By: Kathleen Stoll

January 18, 2022

On the table in the Legislature — and moving quickly — are proposals to make significant cuts to the revenue available to West Virginia to pay for critical, even life-saving state services. Alarm bells should be going off for any West Virginian who likes their Medicaid or Public Employee Insurance Agency health plan. The tax cuts now under discussion by the Legislature are a threat to those who rely on these programs to get the health care they need.

Further, the revenue reduction will limit our state’s ability to improve our foster care system.

Gov. Jim Justice has proposed changes to the personal income tax that would reduce total state revenue by a whooping one-fourth to one-fifth. But does this huge reduction in funds make policy sense? What is the price to be paid for such a large drain of the state budget pool?

The justification in Charleston for a large revenue cut is the so-called state budget “surplus.” This is a term accountants and economists can and do manipulate to show what they want. In this case, the increase in surplus revenue in the budget is a house of cards that won’t stand the test of time.

First, about half of the touted increase in state revenue is due to a temporary increase in natural resource severance taxes that are tied to very volatile and unpredictable energy prices. Our nation and West Virginia have no real control over those prices and that revenue source.

Second, our state has operated for several years under “flat” budgets that ignore the needs of vital programs and services. A flat budget ignores medical and other inflation and has resulted in understaffing at key agencies. And once again, the governor’s proposed budget is basically flat. The few areas that see funding increases do not even keep up with inflation.

Third, our current budget reflects an influx of significant federal COVID funding — one-time money that won’t be replaced.

The proposals to reduce state revenue are like spending all your paycheck on the first of the month and ignoring any future higher expenses or any risk of a smaller paycheck next month.

Turning to Medicaid and PEIA, medical costs are expected to increase by 7%, and prescription drug costs are expected to increase by 14%, just in this fiscal year.

If West Virginia does not have the revenue to keep up with yearly medical inflation, Medicaid and PEIA will end up on the chopping block. Just to keep up with medical inflation, either the government must increase funding for these programs or raise premiums, raise out-of-pocket costs, and cut benefits. One-time fixes won’t save these programs.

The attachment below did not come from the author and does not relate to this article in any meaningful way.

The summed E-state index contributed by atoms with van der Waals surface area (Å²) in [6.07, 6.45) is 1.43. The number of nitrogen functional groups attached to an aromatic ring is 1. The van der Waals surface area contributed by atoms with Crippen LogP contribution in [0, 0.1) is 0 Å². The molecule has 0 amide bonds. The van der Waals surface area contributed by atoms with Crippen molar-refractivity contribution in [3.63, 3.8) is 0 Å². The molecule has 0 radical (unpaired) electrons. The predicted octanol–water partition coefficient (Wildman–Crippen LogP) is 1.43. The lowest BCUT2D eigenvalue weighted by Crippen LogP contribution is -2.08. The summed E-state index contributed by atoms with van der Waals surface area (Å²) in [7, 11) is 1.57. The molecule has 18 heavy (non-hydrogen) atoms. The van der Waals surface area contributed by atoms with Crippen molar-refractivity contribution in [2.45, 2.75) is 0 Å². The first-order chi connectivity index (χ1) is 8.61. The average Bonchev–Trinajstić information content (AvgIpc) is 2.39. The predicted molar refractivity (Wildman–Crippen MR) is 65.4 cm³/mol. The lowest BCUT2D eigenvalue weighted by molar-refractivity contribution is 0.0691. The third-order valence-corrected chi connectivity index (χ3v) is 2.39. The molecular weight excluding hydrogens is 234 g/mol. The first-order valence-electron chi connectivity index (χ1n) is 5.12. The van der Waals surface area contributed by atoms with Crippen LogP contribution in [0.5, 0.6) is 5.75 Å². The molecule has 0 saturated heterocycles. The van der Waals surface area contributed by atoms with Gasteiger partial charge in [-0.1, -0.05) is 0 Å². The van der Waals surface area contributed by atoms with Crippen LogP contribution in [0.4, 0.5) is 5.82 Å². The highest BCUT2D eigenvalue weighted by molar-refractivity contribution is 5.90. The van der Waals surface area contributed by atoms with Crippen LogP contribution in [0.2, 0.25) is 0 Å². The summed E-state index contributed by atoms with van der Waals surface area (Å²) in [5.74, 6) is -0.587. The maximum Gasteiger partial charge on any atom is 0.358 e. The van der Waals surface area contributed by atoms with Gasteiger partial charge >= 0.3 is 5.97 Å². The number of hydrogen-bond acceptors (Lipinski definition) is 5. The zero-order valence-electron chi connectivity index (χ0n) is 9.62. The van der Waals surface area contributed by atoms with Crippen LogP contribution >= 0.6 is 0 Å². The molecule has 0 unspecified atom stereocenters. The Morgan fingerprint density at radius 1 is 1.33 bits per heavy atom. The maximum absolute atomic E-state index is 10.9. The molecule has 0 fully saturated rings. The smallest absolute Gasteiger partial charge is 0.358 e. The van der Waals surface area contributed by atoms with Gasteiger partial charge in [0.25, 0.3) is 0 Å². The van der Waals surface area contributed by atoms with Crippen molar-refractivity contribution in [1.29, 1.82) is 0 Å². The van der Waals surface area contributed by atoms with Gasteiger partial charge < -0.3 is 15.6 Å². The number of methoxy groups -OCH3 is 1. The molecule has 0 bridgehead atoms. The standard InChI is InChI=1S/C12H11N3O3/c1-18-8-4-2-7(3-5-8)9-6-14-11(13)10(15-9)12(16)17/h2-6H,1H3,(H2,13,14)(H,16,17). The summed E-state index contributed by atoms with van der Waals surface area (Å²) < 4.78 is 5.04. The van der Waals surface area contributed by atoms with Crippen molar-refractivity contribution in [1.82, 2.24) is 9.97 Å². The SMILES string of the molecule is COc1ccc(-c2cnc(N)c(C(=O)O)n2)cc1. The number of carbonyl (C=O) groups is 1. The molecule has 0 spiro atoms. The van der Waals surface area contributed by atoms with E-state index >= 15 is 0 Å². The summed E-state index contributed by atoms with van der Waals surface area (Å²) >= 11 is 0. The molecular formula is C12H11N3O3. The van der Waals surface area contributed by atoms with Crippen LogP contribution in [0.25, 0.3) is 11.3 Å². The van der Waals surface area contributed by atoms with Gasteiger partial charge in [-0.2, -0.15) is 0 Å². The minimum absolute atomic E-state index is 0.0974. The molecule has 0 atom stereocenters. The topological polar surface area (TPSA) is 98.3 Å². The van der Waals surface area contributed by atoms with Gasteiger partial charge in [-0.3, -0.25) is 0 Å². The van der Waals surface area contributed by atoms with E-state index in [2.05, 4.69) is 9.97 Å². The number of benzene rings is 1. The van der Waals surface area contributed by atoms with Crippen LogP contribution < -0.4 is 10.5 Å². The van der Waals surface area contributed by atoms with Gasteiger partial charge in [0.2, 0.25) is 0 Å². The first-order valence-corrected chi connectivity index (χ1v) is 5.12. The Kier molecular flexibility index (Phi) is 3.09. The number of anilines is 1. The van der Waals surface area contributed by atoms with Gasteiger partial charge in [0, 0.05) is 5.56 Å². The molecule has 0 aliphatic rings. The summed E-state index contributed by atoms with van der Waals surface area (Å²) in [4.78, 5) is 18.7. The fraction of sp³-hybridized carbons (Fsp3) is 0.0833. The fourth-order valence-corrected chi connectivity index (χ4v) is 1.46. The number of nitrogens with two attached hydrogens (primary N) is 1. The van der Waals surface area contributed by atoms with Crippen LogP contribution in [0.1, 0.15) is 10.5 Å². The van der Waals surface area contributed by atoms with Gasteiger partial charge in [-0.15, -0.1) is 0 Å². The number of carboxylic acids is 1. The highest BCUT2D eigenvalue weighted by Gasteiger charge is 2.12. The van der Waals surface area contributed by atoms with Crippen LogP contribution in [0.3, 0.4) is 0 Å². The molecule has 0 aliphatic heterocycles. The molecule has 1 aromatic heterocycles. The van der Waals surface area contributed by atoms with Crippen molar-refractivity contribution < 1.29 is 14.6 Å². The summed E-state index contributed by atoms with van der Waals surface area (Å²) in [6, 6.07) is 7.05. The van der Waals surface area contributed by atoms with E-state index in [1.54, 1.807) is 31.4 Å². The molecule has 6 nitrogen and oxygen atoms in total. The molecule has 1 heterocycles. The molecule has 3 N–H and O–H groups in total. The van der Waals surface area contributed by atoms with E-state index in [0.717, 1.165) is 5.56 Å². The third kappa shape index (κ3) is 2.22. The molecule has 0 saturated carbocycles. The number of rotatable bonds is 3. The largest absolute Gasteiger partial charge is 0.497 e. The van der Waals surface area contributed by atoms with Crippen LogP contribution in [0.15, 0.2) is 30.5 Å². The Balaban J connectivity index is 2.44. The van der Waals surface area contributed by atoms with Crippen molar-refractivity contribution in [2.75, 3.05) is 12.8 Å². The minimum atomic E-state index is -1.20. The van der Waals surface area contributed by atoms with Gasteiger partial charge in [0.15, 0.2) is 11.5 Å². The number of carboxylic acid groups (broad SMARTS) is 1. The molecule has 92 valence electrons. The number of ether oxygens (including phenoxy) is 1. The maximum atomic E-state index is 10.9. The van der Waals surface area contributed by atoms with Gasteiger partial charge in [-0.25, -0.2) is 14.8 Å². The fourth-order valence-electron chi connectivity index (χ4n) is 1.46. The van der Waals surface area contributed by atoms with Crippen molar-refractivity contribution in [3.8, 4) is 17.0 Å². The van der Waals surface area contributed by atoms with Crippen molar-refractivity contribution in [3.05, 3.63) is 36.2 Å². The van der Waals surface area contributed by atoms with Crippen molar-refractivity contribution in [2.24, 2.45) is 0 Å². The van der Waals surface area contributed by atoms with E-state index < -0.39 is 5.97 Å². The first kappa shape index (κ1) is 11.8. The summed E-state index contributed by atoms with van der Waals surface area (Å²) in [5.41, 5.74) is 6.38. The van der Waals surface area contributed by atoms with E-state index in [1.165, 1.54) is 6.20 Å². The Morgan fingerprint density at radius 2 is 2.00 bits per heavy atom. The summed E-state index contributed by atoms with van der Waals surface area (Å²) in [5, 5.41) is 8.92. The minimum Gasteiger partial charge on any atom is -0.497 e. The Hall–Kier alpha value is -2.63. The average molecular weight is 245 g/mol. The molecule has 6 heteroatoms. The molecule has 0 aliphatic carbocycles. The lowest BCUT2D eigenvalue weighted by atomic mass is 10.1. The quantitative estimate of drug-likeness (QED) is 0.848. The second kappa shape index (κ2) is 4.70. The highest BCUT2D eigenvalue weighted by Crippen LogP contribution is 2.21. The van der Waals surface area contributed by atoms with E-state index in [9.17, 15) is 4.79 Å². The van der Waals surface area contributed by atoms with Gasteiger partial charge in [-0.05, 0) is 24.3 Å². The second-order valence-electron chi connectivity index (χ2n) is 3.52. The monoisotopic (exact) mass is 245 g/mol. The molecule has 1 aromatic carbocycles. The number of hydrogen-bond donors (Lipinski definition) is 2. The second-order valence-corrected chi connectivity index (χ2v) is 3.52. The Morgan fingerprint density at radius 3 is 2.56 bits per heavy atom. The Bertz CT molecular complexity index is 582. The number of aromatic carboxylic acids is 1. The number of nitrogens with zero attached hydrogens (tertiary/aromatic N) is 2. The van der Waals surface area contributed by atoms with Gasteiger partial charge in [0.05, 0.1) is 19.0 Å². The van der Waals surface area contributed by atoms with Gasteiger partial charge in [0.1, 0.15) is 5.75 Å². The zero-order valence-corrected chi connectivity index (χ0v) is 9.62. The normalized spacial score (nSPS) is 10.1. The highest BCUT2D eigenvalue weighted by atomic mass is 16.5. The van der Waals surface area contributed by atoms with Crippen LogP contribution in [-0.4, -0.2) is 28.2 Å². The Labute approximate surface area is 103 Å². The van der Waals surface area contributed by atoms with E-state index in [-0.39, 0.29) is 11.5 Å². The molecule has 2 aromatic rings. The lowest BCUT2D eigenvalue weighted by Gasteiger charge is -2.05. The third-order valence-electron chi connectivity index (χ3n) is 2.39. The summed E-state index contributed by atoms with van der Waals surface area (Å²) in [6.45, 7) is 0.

Our budget must include permanent increases for these programs, and make sure that “trust funds” or “reserves” for future increased costs are not robbed today to leave us in trouble tomorrow.

Consider these facts about the two largest health insurance programs in our state:

  • Medicaid provides quality, affordable health insurance coverage for more than 600,000 West Virginians.
  • Every hospital in West Virginia depends on Medicaid to keep its doors open.
  • Medicaid faces a $157 million shortfall by fiscal year 2027.
  • Medicaid is a great deal for West Virginia: Every $10 that West Virginia spends on Medicaid pulls in almost $30 federal dollars. Maximizing the federal matching money through Medicaid is the smart way to pay for health services for West Virginians.
  • Medicaid federal money pulled into the state generates jobs and business activity. Cuts to state spending on Medicaid will harm the people who rely on the program and hurt our economy.
  • More than 200,000 West Virginians — state and local employees and retirees — rely on PEIA. Right now, PEIA projects a budget shortfall of $376 million by fiscal year 2027. To fill this shortfall by raising premiums, by 2027, premiums would go up by 54%.
  • Wheeling Hospital, part of West Virginia University Medicine, stated that, if PEIA payment rates are not raised, the hospital will stop accepting PEIA patients on July 1. And over time, to keep up with medical inflation, West Virginia hospitals will need more than a one-time increase, or more doors will close to PEIA patients.

In light of these facts, and with all due respect to our state leadership, I have to question whether West Virginia can truly afford significant tax cuts and the resulting revenue reductions.

In addition to the potential significant negative impact on Medicaid and PEIA, the health and well-being of working families and children are further threatened. My own state senator, Charles Trump, R-Morgan, has done a great job highlighting the need to address the shortages of Child Protective Services case workers. Here in Morgan County, we have no case worker, and neighboring Berkeley County has only one. Trump acknowledges the need to increase salaries to keep good workers on board and to help our state competitively recruit new workers. And we need more case worker slots so that caseloads are manageable. Will we have the long-term revenue to make these investments?

I hope the glitter and shine of a tax cut does not blind our Legislature. I urge its members to proceed with caution, eyes wide-open, and to not tie their own hands with a large reduction in revenue. Instead, the legislative process first must look carefully at state needs and essential investments to keep West Virginians healthy and our kids safe.